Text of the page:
Policy briefs

This article was developed as a background paper for a presentation to delegates from developing countries at the South Centre, Geneva, in February 2017. It presents the key geo-economic elements of the digital phenomenon; how data is the new raw material that is extracted from developing countries by a few, primarily US based, corporates from the Global North, which is then ‘manufactured’ into ‘digital intelligence’.

This paper examines and discuss these shifts in our contemporary democratic fabric by focusing on emerging technological practices in government. It explores key concerns, and articulates the gaps in current legal-policy measures necessary to promote participatory democracy in the digital age.

The digitalisation of public service delivery has effected a paradigmatic shift in governance. This note discusses two aspects of this shift pertinent to women farmers - 'E-agriculture' initiatives and the new challenges to women's citizenship arising due to the reconstitution of governance systems by the Internet and ICTs. In the past, digitalisation efforts by the government has focused on the areas of digitalisation of service delivery at both central and state levels of agricultural departments. However, these efforts have failed to address the lack of gender inclusivity.

In November 2015, IT for Change submitted a position paper on critical concerns for women farmers' rights in the digital age to MAKAAM's meeting to deepen its Charter of Demands for Women Farmers. This note discusses 2 aspects of this shift pertinent to women farmers:

  • 'E-agriculture' initiatives
  • New challenges to women's citizenship arising on account of the reconstitution of governance systems by Internet and ICTs

This policy brief provides insights from Women-gov, a feminist action research project aimed at enhancing marginalised women's active citizenship and their engagement with local governance, across three sites in India, Brazil and South Africa. The partnering organisations for this project are IT for Change in India, Instituto Nupef in Brazil and University of the Western Cape in South Africa.

IT for Change submitted inputs for the post 2015 women's coalition's brief on Gender and ICTs. The report contains critical issues, priorities and actions related to gender justice in the information society.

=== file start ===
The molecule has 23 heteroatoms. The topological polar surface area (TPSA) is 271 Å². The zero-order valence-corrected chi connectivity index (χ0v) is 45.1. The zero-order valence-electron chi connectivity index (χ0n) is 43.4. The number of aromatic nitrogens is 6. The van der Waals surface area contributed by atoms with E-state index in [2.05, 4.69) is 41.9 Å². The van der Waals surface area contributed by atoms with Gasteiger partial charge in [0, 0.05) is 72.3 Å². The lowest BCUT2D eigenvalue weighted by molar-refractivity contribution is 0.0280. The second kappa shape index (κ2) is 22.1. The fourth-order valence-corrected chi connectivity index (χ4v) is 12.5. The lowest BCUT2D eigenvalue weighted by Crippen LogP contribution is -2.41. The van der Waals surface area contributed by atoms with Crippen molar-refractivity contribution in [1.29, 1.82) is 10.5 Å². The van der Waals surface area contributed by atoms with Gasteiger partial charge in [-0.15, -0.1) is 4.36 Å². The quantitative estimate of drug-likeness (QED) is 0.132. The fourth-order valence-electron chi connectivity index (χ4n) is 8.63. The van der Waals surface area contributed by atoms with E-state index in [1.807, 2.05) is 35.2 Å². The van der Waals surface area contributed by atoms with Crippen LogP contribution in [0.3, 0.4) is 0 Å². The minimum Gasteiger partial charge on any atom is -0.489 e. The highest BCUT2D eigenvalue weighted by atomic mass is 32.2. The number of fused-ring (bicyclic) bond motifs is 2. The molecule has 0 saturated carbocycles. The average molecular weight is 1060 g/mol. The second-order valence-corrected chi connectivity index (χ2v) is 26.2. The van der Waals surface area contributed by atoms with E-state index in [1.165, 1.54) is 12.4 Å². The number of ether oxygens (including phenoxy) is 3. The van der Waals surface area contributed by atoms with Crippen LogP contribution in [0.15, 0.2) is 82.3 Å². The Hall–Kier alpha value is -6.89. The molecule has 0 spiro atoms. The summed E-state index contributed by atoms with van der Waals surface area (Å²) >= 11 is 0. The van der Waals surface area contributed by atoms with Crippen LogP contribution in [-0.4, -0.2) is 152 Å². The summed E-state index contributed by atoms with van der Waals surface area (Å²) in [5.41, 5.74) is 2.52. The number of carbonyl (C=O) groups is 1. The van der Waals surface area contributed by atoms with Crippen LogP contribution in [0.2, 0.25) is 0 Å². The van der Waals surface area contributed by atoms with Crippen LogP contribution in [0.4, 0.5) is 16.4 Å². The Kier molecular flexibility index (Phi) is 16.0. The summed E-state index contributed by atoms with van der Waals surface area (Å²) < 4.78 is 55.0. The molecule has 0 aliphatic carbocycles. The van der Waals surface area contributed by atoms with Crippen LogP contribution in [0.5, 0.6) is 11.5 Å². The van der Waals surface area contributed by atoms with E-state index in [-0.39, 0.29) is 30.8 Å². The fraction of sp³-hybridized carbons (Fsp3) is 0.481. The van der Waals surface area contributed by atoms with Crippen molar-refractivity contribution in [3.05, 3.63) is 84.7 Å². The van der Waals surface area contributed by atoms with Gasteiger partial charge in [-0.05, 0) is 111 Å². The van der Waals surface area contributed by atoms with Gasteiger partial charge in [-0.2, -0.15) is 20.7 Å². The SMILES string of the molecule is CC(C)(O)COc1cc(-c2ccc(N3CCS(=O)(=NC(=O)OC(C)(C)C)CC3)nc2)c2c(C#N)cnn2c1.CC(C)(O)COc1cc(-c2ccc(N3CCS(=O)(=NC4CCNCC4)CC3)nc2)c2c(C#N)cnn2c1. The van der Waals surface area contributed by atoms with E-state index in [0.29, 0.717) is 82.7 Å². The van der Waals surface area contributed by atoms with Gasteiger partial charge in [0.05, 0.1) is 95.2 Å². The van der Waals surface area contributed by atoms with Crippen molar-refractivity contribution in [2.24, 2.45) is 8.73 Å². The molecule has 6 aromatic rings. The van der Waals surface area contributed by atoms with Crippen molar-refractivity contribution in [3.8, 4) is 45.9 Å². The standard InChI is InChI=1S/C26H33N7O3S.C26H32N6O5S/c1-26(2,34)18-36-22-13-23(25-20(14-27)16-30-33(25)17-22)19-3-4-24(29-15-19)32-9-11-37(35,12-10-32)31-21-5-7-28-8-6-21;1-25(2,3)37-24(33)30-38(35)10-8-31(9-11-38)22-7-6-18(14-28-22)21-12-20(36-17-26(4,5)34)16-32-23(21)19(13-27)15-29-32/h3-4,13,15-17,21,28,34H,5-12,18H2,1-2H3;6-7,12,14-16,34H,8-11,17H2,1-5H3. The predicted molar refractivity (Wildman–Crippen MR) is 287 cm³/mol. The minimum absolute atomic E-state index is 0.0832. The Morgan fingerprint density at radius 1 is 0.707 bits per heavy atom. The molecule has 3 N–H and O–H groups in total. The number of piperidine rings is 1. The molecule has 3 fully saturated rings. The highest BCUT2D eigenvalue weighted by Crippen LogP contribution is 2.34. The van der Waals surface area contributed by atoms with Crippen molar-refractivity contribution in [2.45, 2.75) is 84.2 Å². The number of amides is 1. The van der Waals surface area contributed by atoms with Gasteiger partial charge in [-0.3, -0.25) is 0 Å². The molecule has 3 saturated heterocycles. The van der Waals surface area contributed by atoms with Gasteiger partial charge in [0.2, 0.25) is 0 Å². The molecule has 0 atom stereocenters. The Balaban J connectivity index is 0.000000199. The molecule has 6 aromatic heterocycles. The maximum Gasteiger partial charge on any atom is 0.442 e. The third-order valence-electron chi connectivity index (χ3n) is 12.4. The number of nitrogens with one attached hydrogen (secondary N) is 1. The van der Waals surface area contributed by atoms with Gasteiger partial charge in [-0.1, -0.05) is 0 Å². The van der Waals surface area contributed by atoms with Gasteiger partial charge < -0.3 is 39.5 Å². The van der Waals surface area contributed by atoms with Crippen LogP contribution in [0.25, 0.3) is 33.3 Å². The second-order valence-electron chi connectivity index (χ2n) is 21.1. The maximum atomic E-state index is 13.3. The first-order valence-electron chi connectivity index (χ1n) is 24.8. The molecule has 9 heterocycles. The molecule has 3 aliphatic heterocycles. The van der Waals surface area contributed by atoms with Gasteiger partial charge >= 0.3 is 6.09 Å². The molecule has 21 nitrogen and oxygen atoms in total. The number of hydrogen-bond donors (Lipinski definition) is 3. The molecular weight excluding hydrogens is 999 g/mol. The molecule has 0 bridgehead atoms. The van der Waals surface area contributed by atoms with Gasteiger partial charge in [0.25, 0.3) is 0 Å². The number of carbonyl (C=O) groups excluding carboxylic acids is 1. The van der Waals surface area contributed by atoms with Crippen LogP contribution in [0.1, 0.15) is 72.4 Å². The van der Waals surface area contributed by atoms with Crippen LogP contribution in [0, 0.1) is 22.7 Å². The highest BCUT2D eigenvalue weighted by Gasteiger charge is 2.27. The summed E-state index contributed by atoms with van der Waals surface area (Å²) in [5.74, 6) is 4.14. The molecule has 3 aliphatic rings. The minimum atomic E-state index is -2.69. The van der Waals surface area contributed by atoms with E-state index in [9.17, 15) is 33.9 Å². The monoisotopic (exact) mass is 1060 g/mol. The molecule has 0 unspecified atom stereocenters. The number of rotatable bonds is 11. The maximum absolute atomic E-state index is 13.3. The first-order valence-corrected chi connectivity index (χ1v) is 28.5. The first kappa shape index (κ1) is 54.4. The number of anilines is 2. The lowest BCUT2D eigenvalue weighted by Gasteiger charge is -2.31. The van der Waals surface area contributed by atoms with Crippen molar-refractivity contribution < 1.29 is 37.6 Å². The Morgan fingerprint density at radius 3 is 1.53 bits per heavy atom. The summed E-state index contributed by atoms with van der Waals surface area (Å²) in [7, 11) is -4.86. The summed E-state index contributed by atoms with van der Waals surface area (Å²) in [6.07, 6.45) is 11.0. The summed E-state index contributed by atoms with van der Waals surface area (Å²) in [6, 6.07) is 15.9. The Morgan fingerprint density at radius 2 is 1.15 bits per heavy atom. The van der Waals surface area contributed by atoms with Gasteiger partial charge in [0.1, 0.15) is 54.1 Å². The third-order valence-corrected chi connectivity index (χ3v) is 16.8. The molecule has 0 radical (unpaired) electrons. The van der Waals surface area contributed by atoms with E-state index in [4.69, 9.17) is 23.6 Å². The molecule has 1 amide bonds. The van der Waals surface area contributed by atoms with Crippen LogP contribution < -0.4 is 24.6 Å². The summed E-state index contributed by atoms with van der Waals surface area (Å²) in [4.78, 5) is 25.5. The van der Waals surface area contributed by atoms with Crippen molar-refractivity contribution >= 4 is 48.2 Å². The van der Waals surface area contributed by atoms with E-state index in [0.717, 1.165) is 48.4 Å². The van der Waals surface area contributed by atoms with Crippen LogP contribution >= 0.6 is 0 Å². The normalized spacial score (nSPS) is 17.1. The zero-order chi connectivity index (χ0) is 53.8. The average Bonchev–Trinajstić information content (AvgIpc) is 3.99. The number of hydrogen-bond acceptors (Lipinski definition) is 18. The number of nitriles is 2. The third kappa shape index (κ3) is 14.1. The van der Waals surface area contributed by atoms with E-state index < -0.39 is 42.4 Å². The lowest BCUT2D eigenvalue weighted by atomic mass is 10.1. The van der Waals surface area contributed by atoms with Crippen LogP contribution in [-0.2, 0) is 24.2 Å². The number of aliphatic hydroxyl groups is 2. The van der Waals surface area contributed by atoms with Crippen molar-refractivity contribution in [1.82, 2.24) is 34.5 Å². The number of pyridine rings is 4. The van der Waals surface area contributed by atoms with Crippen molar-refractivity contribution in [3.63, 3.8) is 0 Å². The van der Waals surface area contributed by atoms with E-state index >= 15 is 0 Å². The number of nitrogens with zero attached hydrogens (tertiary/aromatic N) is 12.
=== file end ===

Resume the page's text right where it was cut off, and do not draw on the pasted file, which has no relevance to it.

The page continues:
The IG chapter, penned for a book of policy recommendations in the context of the new Government, calls for a reconstitution of the India's Internet policy in place of knee-jerk reforms that are poorly researched, incomprehensible and lack foresight.

Getting a CSTD Working Group on Enhanced Cooperation through a UN General Assembly resolution was an hard won victory for developing countries. It was an opportunity to propose and push for a new institutional architecture for the global governance of the Internet. In April, 2013, IT for Change wrote this paper for the South Centre, Geneva, an inter-governmental think-tank of developing countries, outlining the significance of the Working Group and exhorting developing countries to take up an active role in it.

IT for Change was commissioned by BRIDGE, IDS in 2013 to prepare a policy brief on Gender and ICTs for DFID. The final policy brief, submitted in February 2014, provides a broad brush-stroke analysis of the depth and breadth of the implications of information society change for gender equality and women's empowerment, and identifies future directions for policy and programming.

In April 2014, IT for Change submitted a solicited input to the Second High Level Committee on Status of Women in India, analysing key policy and programmatic concerns in the area of 'Digital Technologies and Gender Justice in India'. The brief demonstrates the urgent need  for  a gendered analysis of the National e-governance Plan and e-governance schemes under implementation, to overcome the limitations of current 'gender-neutral', 'corporatist', e-governance approaches.